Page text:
Recovering From a Brain Aneurysm at Sheba Medical Center
Brain Aneurysm Treatment and Recovery at Sheba Medical Center
A brain aneurysm, also called an intracranial or cerebral aneurysm, is a potentially life-threatening condition in which a weakened blood vessel in the brain swells or balloons, fills with blood, and sometimes ruptures. The severity of aneurysms varies depending on their location in the brain and whether the blood vessel has burst. At Sheba, our specialists are equipped with cutting-edge technologies as well as extensive experience in diagnosing and treating brain aneurysms, improving prognosis and treatment outcomes.
Brain Aneurysms: An Overview
There are two types of brain aneurysms, saccular and fusiform. In saccular aneurysms, or berry aneurysms, the blood vessel bulges on one side. This type of aneurysm commonly occurs at the branching points of arteries at the base of the brain. On the other hand, in fusiform aneurysms, which are relatively less common, the entire circumference of the blood vessel swells. Both types of aneurysms can be fatal if the blood vessel bursts, leading to a condition called subarachnoid hemorrhage, where bleeding can cause extensive brain damage as well as a range of symptoms. The clearest sign of hemorrhage is a sudden sharp headache, often described by people who have experienced it as a “thunderclap headache,” a sudden blinding pain. You may also experience:
- Nausea and vomiting
- Sensitivity to light (photophobia)
- A stiff neck
- Neurological symptoms such as severe headaches, blurred vision, difficulty speaking, and weakness or numbness in the face, arm, or leg.
Although relatively rare, the mortality rate for a ruptured brain aneurysm is 50%. Treatment outcomes for brain aneurysms depend on the exact location of the aneurysm, whether it has ruptured, when it is diagnosed, and how soon treatment begins.
Brain Aneurysm Diagnosis
If you experience several or all of the symptoms above, it is imperative to seek immediate medical attention. In some cases, patients do not experience definitive symptoms, which is why brain aneurysms are often diagnosed during routine testing. Sheba’s specialists utilize cutting-edge imaging technologies to detect and diagnose aneurysms and establish the most appropriate treatment strategy.
Advanced imaging techniques used at Sheba include:
- Magnetic resonance angiography (MRA)
- Computed tomography angiography (CTA)
- Digital subtraction angiography (DSA)
These tests make it possible for doctors to visualize the blood vessels in the brain and identify any areas of bulging and weakness, or other signs of an aneurysm.
Treating Brain Aneurysms
A minimally invasive procedure in which a small metal coil is inserted into the aneurysm to prevent blood flow to the area, reducing the risk of rupture.
A surgical procedure that involves placing a metal clip at the base of the aneurysm to stop blood flow and reduce the risk of rupture.
A minimally invasive procedure that involves placing a stent-like device inside the affected blood vessel to divert blood flow away from the aneurysm and reduce the risk of rupture.
In some cases, small aneurysms may not require treatment and can be monitored over time to ensure they do not grow or rupture.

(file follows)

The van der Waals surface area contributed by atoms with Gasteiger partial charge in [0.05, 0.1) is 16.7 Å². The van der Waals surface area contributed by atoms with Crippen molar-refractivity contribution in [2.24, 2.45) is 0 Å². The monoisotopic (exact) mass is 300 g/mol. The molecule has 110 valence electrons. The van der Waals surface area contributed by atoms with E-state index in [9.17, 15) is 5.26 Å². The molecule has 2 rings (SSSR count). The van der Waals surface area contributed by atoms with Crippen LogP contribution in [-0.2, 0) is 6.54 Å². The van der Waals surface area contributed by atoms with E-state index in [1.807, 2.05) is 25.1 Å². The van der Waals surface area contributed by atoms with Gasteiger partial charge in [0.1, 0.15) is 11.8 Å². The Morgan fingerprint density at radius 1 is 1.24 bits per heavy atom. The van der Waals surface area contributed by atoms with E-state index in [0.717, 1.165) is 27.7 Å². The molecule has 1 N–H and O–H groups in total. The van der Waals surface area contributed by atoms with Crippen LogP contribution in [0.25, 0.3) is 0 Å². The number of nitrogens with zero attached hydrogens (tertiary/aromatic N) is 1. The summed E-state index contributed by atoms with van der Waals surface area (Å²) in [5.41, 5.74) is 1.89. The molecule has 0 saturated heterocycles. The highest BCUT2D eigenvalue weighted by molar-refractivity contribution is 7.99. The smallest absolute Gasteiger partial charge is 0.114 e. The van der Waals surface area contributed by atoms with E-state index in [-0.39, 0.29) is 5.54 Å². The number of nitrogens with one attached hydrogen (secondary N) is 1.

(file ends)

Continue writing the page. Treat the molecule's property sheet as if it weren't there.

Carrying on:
If the brain aneurysm cannot be treated via endovascular or other surgical methods, doctors may use radiation therapy, an experimental treatment in clinical trial stages, in which focused beams of radiation are administered internally or externally to shrink the aneurysm.
At Sheba’s Department of Neurosurgery, our team of highly trained experts has a vast range of experience treating brain aneurysms of all types and degrees, pioneering and researching innovative imaging techniques for the treatment of aneurysms and working closely with the medical center’s specialized departments to provide comprehensive and personalized care for each patient.
Brain Aneurysm Rehabilitation
Following a brain aneurysm, patients may experience short- or long-term neurological and/or physical disabilities, whether due to the brain aneurysm itself or the subsequent treatment. In cases where the aneurysm has ruptured, the effects are more severe and longer-lasting. Symptoms can include:
- Cognitive difficulty, including memory, language processing, concentration, decision-making, and organizational issues
- Fatigue, both mental and physical
- Behavioral changes
- Chronic headaches and pain
- Weakness in the arms or legs
- Partial or complete blindness, as well as limited peripheral vision
- Loss of balance and difficulty with coordination
- Articulation and speech-delivery problems
In order to improve overall function, your physician may recommend neurorehabilitation, which addresses the above symptoms using a holistic approach. At Sheba’s Rehabilitation Hospital, a multidisciplinary team of physical therapists, speech therapists, occupational therapists, psychologists, and nurses carry out the rehabilitative process and support your recovery, whether as an inpatient or an outpatient. Brain aneurysms can be life-altering, and in the worst cases, fatal. However, with proper diagnosis, treatment, and rehabilitation, recovery can be achieved.
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Sheba Medical Center provides innovative, personalized medical care to patients from around the world. We are the largest, most comprehensive hospital in the Middle East and dedicated to providing advanced and compassionate medicine for everyone.
We welcome all cases, including the rarest and the most challenging. Our medical teams collaborate to provide the best possible health outcomes. From your initial inquiry through the long-term follow-up care, we are here for you.
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